Forget Super Until You’ve Paid Off Your Mortgage

December 21, 2016

Forget Super Until You've Paid Off Your Mortgage

The value of money is always fluctuating. This means that advice about how to best invest and use it should also be changing just as fast, in order to get the most benefit from it. This also applies to whether or not it is more important to invest in your super or to pay off the mortgage.

Super or Payoff Mortgage?

This certainly has been a question for debate for a long time, and it is no less so today. For the most part, many have advised that you should work harder on putting money into your super.

When focusing on the super, you benefit from the deductions in taxes because any money put into it is tax exempt. This is especially true for those people who salary sacrifice their contributions.

When looking at the average person who has the majority of a mortgage still to pay, say around $300,000, and at least 20 years left on it, investing in the super is clearly the better idea. It does assume that you have an extra $400 or so to spare each month, and are making about $80,000 yearly. In this case, you would save about $60,000 by investing more in your super.

The savings in taxes, in the example above, are seen when you pay only the 15 percent tax on your money put into the super, instead of the 32.5 percent, which is the tax at that income level. People who make even more money, around $300,000 annually, need to remember to decrease their taxable income by $50,000 by investing it into the super, which will enable them to save an extra 15 percent tax on contributions.

Consideration for the Changes in Life

When you are deciding whether to invest in your mortgage or super, take a few minutes and look at life realistically. Every now and then, you may have a real need for money in an emergency or unexpected situation. Money in your super is not available until you reach retirement, and that age is becoming higher over the years.

Money that you put toward your mortgage, but not actually in it, is available. By using an offset account, you get the combined benefit of reducing your mortgage and also having cash available for emergencies. All the money in an offset account earns interest at the same rate as your mortgage, and it is used to reduce the interest you owe. For instance, if you had a $250,000 mortgage with $50,000 in an offset account, you would only need to pay interest on $200,000 of the home loan.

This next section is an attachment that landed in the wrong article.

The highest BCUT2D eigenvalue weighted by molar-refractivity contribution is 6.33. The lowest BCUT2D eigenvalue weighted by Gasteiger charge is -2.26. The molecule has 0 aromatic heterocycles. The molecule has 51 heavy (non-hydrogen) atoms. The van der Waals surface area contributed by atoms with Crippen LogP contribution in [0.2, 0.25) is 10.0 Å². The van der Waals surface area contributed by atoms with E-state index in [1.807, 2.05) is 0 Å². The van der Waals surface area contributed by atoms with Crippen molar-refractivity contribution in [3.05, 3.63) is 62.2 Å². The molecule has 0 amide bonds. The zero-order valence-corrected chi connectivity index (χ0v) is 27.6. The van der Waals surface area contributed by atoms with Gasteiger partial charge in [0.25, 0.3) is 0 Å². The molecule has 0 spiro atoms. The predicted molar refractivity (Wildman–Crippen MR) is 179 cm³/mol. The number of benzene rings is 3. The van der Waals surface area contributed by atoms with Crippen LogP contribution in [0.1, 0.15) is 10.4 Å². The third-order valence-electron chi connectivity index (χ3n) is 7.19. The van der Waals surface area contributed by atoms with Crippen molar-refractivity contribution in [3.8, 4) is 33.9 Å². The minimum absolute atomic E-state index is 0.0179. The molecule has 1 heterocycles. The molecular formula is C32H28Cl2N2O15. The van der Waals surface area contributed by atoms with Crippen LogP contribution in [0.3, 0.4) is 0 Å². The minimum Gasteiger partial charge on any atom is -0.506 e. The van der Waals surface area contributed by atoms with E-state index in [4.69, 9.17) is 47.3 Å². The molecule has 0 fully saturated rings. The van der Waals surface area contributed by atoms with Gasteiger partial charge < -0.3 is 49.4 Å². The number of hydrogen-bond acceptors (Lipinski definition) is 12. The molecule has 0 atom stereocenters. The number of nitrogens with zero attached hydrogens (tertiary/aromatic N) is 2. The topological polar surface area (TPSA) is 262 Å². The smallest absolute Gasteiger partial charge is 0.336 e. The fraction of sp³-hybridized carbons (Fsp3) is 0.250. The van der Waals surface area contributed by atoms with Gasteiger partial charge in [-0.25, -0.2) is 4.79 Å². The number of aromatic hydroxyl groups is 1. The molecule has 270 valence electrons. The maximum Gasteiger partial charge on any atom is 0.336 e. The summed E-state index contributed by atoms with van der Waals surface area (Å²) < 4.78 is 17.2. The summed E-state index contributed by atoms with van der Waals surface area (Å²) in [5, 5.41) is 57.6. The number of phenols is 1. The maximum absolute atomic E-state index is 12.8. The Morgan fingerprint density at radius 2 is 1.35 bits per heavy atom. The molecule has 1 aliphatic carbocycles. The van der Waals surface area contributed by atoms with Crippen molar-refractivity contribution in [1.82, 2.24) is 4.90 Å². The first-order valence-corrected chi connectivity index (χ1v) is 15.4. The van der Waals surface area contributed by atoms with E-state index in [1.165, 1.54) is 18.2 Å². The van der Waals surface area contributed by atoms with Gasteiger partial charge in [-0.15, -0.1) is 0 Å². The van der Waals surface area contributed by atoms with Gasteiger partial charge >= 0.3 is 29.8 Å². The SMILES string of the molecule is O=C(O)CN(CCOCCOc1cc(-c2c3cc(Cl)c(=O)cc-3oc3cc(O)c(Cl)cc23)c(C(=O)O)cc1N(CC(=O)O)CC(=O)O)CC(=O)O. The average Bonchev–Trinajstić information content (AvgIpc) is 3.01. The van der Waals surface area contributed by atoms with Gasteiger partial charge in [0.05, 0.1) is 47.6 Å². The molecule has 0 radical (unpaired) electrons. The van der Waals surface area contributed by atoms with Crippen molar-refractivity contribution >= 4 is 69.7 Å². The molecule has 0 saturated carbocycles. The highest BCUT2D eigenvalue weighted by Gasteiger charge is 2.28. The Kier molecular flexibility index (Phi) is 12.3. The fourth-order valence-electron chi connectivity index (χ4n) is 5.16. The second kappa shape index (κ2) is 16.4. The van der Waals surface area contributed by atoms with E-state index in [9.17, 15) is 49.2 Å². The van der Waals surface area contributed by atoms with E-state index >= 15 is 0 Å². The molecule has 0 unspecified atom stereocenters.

Advantages of Paying Off Your Mortgage First

The clear advantage here is that you can withdraw your money from the offset account at any time. You also are not paying income tax on the interest earned.

Another advantage to concentrating extra payments toward your mortgage is that your home is your own when the mortgage is paid in full. It will free up a lot more money when this happens and you can invest larger sums into your super afterward.

One more advantage is that you have the opportunity now to reduce your mortgage faster because interest rates are lower. This lets you put more toward it when rates and the payment size is lower, which enables you to reduce it faster than when rates are higher. Some banks have already raised their rates and more are expected to join them.

How Refinancing May Help

If you are paying a higher rate of interest than that which is currently available, or are struggling to make your regular payments now, it may be a good time to refinance your home loan. Rates are expected to go up soon since Westpac has already raised theirs. You could benefit by getting lower payments, a lower interest rate, and then, if you keep your payments the same size, this would enable you to save tens of thousands of dollars over the life of the loan.

It is a good idea to pay off your home loan and make your home secure. Since you already have money going into your super, let it suffice for now and get your home paid for first.

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